In September 2005, results from one of the world’s first commercial DVB H pilots (involving 500 users in Helsinki, Finland) revealed its popularity and a willingness to pay for mobile TV services. The study found that 41% of participants would be willing to purchase mobile TV services, and half thought that a fixed monthly fee of 10 euros was a reasonable price to pay. 58% said that they believed broadcast mobile TV services would be popular.

“The UK will have a commercial offering of some twelve to thirteen programmes in DVB-H by April 2006,” says Owens. And in North Germany, five Länder have announced their intention to work together towards the introduction of DVB-H services. The media authorities in these five regions hope to facilitate a rapid market introduction of ‘Handy-TV’ services, with trial broadcasts planned for the 2006 World Cup Finals, followed by the launch of regular services in 2007.

Tara Morris | alfa
Further information:
http://istresults.cordis.lu/

More articles from Communications Media:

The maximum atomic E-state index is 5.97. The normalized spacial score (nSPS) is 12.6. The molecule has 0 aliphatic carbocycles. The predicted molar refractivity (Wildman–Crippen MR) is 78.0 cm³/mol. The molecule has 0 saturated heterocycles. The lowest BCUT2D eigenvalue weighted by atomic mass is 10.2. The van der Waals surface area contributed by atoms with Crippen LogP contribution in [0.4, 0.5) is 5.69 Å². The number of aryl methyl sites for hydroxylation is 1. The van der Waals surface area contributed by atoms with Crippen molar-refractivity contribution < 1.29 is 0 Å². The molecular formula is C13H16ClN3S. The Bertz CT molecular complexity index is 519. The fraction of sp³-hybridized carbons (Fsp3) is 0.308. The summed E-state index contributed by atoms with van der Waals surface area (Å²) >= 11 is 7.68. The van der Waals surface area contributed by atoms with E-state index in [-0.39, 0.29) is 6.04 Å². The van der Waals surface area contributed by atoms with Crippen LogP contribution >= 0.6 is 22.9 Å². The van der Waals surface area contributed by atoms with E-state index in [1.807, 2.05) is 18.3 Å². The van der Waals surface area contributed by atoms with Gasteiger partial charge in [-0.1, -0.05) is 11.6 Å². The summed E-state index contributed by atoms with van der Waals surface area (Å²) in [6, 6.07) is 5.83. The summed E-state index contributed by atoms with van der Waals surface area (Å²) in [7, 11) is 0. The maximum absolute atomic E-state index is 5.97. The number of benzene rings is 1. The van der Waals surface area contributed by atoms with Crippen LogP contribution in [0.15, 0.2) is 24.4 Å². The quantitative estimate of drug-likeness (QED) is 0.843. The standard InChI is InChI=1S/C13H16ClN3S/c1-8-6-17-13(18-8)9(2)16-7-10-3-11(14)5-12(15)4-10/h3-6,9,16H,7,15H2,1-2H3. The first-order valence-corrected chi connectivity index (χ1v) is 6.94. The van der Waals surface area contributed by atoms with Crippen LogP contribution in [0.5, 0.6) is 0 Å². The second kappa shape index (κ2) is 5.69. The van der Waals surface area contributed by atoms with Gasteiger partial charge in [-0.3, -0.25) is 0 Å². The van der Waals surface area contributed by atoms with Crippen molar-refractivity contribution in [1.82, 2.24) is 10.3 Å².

nachricht New Technologies for A/V Analysis and Search
13.04.2017 | Fraunhofer-Institut für Digitale Medientechnologie IDMT

nachricht On patrol in social networks
25.01.2017 | Fraunhofer-Institut für Arbeitswirtschaft und Organisation IAO

All articles from Communications Media >>>

The most recent press releases about innovation >>>

Die letzten 5 Focus-News des innovations-reports im Überblick:

Im Focus: Fizzy soda water could be key to clean manufacture of flat wonder material: Graphene

Whether you call it effervescent, fizzy, or sparkling, carbonated water is making a comeback as a beverage. Aside from quenching thirst, researchers at the University of Illinois at Urbana-Champaign have discovered a new use for these "bubbly" concoctions that will have major impact on the manufacturer of the world's thinnest, flattest, and one most useful materials -- graphene.

As graphene's popularity grows as an advanced "wonder" material, the speed and quality at which it can be manufactured will be paramount. With that in mind,...

Im Focus: Exotic quantum states made from light: Physicists create optical “wells” for a super-photon

Physicists at the University of Bonn have managed to create optical hollows and more complex patterns into which the light of a Bose-Einstein condensate flows. The creation of such highly low-loss structures for light is a prerequisite for complex light circuits, such as for quantum information processing for a new generation of computers. The researchers are now presenting their results in the journal Nature Photonics.